National Journal of Constitutional Law, Vol. 42
  • Professor René Provost. Remedies for Human Rights Violations–A Two-Track Approach to Supra-National and National Law (Cambridge University Press, 2021, xlix-581pp.)
  • Kent Roach. Principled versus Rule or Text-Based Discretion in Charter Remedies: Conseil Scolaire, Ontario (Attorney General) v. G and Albashir
  • Danielle Pinard. La Temporalité des Jugements D’inconstitutionnalité des Lois au Canada: Les Mesures D’atténuation Prises à L’égard de Leur Rétroactivité et de Leur Caractère Immédiatement Exécutoire
Ottawa Law Review, Vol. 51
  • Le Très Honorable Richard Wagner, C.P., The Right Honourable Richard Wagner, P.C., Juge en Chef du Canada , Chief Justice of Canada. Allocution du Récipiendaire de Doctorat Honorifique | Speech of the Recipient of the Honorary Doctorate
  • Paul Daly. Plural Public Law | Un Droit Public Pluriel
  • Nicolas Lambert. Effective Remediation in Public Procurement: Contract Damages versus Judicial Review
  • Mari Galloway. The Unwritten Constitutional Principles and Environmental Justice: A New Way Forward?
  • Maureen Irish. The Review of International Commercial Arbitral Awards and the New York Convention: Breaking the Link to Administrative Law
  • Isabel Grant, Crystal Choi, Debra Parkes. The Meaning of Life: A Study of the Use of Parole Ineligibility for Murder Sentencing
  • Jamie Cameron. The Tenth Justice: Judicial Appointments, Marc Nadon, and the Supreme Court Act Reference by Carissima Mathen & Michael Plaxton
  • Robert Hamilton, Joshua Nichols. Reconciliation and the Straitjacket: A Comparative Analysis of the Secession Reference and R v Sparrow
  • Andrew Leach. Environmental Policy is Economic Policy: Climate Change Policy and the General Trade and Commerce Power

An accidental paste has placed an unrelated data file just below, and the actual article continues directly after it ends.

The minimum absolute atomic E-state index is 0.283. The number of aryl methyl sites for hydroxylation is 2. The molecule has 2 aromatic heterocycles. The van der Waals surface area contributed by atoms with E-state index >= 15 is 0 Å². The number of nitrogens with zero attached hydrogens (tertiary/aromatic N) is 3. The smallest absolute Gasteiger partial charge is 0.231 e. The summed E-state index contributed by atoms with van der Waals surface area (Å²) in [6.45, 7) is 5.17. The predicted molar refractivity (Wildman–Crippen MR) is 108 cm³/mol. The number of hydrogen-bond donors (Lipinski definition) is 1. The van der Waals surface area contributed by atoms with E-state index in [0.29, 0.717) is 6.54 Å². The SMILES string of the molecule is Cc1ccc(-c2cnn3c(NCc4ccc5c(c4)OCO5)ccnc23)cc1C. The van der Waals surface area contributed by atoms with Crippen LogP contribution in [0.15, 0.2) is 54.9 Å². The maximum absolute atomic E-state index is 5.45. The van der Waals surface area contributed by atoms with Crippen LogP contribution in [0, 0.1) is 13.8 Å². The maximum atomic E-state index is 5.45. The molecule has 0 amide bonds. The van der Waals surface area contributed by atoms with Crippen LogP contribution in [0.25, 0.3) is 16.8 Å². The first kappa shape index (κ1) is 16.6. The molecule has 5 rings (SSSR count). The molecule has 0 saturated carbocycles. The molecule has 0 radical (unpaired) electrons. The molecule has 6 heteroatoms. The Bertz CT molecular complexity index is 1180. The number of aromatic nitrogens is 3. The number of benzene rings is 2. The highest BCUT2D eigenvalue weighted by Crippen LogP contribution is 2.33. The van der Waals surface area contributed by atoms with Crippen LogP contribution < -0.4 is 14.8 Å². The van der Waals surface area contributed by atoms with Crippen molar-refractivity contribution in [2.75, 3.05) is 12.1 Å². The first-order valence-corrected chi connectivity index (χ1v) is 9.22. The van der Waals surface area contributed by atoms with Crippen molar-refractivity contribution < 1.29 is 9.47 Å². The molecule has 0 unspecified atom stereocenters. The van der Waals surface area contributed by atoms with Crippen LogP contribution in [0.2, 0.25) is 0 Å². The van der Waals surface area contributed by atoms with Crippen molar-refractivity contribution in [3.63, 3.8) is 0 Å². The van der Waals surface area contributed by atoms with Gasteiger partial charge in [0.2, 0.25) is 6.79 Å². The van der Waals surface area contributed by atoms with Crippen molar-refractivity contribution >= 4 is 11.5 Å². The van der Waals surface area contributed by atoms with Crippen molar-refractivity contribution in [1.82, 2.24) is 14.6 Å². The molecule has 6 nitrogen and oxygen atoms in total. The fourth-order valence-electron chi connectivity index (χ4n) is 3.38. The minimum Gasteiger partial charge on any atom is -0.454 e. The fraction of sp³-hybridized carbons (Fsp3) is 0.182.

• Abra Martin. Mikisew Cree: A Lost Opportunity for Doctrinal Clarity on Constitutional Principles
  • Carys Craig, Ian Kerr. The Death of the AI Author
  • Stéphane Sérafin. Les Positivismes Juridiques Au XXe Siècle: Normativismes, Sociologismes, Réalismes de Maxime St-Hilaire
  • Hugo Tremblay. Perspectives Critiques Sur le Droit de l’Environnement Face à l’Anthropocène
  • Virginia Torrie. Aspiration and Reality in Legal Education de David Sandomierski
  • Gabriel Poliquin, Ph.D. LL.B. L’art de Juger de l’Honorable Louis LeBel, Sous la Direction de Bjarne Melkevik
  • Michel Morin. Le Secret Ministériel: Théorie et Pratique de Yan Campagnolo
  • Lori Hausegger, Troy Riddell. Judges on Judging in Canadian Appellate Courts: The Role of Legal and Extra-Legal Factors on Decision-Making
  • Léonid Sirota. Immuring Dicey’s Ghost: The Senate Reform Reference and Constitutional Conventions
  • Dan Priel. “That Is Not How the Common Law Works”: Paths to Tort Liability for Harassment
  • Kristen Thomasen. Robots, Regulation, and the Changing Nature of Public Space

Will Week April 2022

Will Week is a week-long series of free public events to bring awareness to the importance of wills and estate planning. Seminars start Tuesday April 26, 2022. Visit the Library’s events calendar for session and registration information.

The event is a collaboration between the Manitoba Bar Association, The Winnipeg Foundation and the Public Guardian and Trustee. To learn more about Will Week, visit the Winnipeg Foundation website.

As part of this year’s Will Week, we have put together a digital book display using our collection of Wills, Estates, and Trusts texts.

To help you browse, we’ve compiled some of our most recent print titles, journal titles, and materials published by the Law Society of Manitoba into this virtual book display.


How to use this display

Click on the image of a title you’re interested in to view the catalog listing (includes the abstract and subject headings).

Our library catalog allows you to create a reading list and keep track of titles. Click “select” at the bottom left of the item’s catalog record. You can add as many titles as you like to your list and email or print it for future reference.